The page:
Berkeley Post Office occupation update — April 16, 2015

First they came for the homeless's photo.

These are some of the people who have fought the sale of Berkeley’s downtown Post Office. We haven’t won the fight, but neither have they.

Here is the latest from Jp.


On April 14th, 2015 Judge Alsup ruled in favor of the US Postal Service’s attempt to dismiss the City of Berkeley’s lawsuit which sought to halt the sale of the people’s post office in downtown Berkeley. He ruled that since no sale is pending, the issue is not ripe for litigation.

While this is not the decision Berkeley Post Office Defenders (BPOD), First They Came for the Homeless nor the City of Berkeley was looking for, the judge did NOT rule that the Postal Service is free and clear to go ahead and sell the building at 2000 Allston Way. There is no doubt that the position of those of us who oppose a sale has improved: should USPS attempt to sell the building, Judge Alsup made it clear that the City is free to reinstitute the lawsuit on the same grounds, and must provide the City with 42 days notice before a finalized purchase can occur.

As notice of continued community commitment, BPOD strongly urges the Berkeley City Council to reiterate its firm stance opposing a sale by reaffirming its intent to sue should another sales attempt arise. We also wish to thank the entire community – which has persevered for three years in this fight – for the role each and every participant opposing the sale played, and we send notice to the Postal Service that none of us are going away.

Instead of a cycle of litigation without end, Berkeley Post Office Defenders and First They Came for the Homeless call on the Postal Service to permanently renounce a sale and enter into discussions with the community about how to best use the space for the public good in the spirit of the Zoning Ordinance we pushed for and which ultimately passed. We created the community garden on Milvia – transformed from a trash dump to blooming greenery. We have more ideas: using some of the excess space as an incubator for postal banking, as a library annex for online access, as a service center for homeless people and/or urban gardening. We suggest installing solar panels on the vast, flat roof, both for revenue and the environment. And there is office space along Milvia and the parking spaces in the back that could be rented – unused resources in the heart of downtown.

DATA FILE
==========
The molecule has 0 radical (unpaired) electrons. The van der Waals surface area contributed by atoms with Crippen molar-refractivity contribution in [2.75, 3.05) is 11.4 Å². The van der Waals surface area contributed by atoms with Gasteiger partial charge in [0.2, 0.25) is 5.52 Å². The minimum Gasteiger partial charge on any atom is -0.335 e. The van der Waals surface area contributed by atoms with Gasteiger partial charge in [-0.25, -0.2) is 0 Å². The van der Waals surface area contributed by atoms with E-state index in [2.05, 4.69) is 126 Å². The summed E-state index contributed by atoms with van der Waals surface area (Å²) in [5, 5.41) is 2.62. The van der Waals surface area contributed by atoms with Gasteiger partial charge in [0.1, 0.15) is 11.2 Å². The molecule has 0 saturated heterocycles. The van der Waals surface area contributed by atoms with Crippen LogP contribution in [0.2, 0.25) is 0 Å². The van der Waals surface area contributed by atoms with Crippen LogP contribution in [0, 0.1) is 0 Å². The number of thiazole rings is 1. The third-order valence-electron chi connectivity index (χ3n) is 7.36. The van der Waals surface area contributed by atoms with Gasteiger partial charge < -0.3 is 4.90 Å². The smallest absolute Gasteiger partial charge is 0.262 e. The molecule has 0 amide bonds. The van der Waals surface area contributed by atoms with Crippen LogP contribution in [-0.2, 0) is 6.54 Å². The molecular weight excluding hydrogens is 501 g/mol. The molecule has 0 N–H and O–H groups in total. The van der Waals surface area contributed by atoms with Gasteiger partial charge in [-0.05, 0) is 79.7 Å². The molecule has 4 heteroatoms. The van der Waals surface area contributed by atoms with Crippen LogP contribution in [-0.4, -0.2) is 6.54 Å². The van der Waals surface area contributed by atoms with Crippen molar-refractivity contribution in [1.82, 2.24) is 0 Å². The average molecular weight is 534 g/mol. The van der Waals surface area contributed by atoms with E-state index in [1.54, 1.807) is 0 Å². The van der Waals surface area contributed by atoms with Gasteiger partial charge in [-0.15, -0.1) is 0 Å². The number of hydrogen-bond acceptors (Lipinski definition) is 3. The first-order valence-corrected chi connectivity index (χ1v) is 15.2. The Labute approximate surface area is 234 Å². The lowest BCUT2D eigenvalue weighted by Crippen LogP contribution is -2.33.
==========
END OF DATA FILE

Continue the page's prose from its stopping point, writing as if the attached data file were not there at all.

The Berkeley Post Office was built with the sweat and tax equity of our great-grandparents. It belongs to the people. It can and must remain as a Post Office in perpetuity – while additionally serving the community in other ways.

–Mike Zint

“Revolution Now!” by Ayat


“Revolution Now”

The thought came like day breaks

Burning through the dark illusions,

Rising like a sun

A future, brightly colored by future

Covering the blood and sweat of today

The image reminded me of childhood

A junkyard with an ever changing theme

Broken dreams and false promises

Littering the yard

The sound was like a saw’s blade

Grinding sands into powder

With a human voice

Speaking thousands of tongues

Calling for justice

Demanding equality

Crying for love, making a change

The thought came,

Like day breaks

Filling the horizon

Closing all that’s around, in

Coming out, in us, in me

Pouring from everyone…

Revolution Now!

Berkeley Post Office: Good news for Berkeley but Postal Service evades judicial review

Attorneys left to right: Tony Rossmann (pro bono for the City of Berkeley), Zach Cowan (Berkeley City Attorney), Brian Turner (National Trust for Historic Preservation). Not pictured: Roger Moore (pro bono for the City of Berkeley).

Federal Judge Dismisses Law Suit

SAN FRANCISCO, CA: On Tuesday, April 14, 2015, Judge William Alsup dismissed as “moot without prejudice to the filing of a new lawsuit when plaintiffs have suffered a cognizable injury” two cases from the City of Berkeley and the National Trust for Historic Preservation. Both legal actions asserted that the U.S. Postal Service has failed to comply with environmental and historic preservation laws while attempting to sell the Main Berkeley Post Office.

The Berkeley City Attorney’s office issued this statement:
While the cases were dismissed, the result of Judge Alsup’s order is actually quite favorable to the plaintiffs, because in order to render the cases moot, the USPS had to formally rescind its decision to relocate the post office from 2000 Allston Way.  The decision to relocate was the USPS’s first step in moving towards a sale. As a result, the USPS is back at square one, and there is no longer any decision to relocate postal services out of the Main Post Office at 2000 Allston Way.

Because the cases were dismissed as moot, the Judge did not rule on the merits, so all of our arguments about noncompliance with NEPA and NHPA remain intact and viable, and can be asserted if and when the USPS tries to sell the building again.  Judge Alsup also included in his order a provision that will prevent the USPS from selling the building without giving the City and the National Trust the opportunity to assert these challenges again: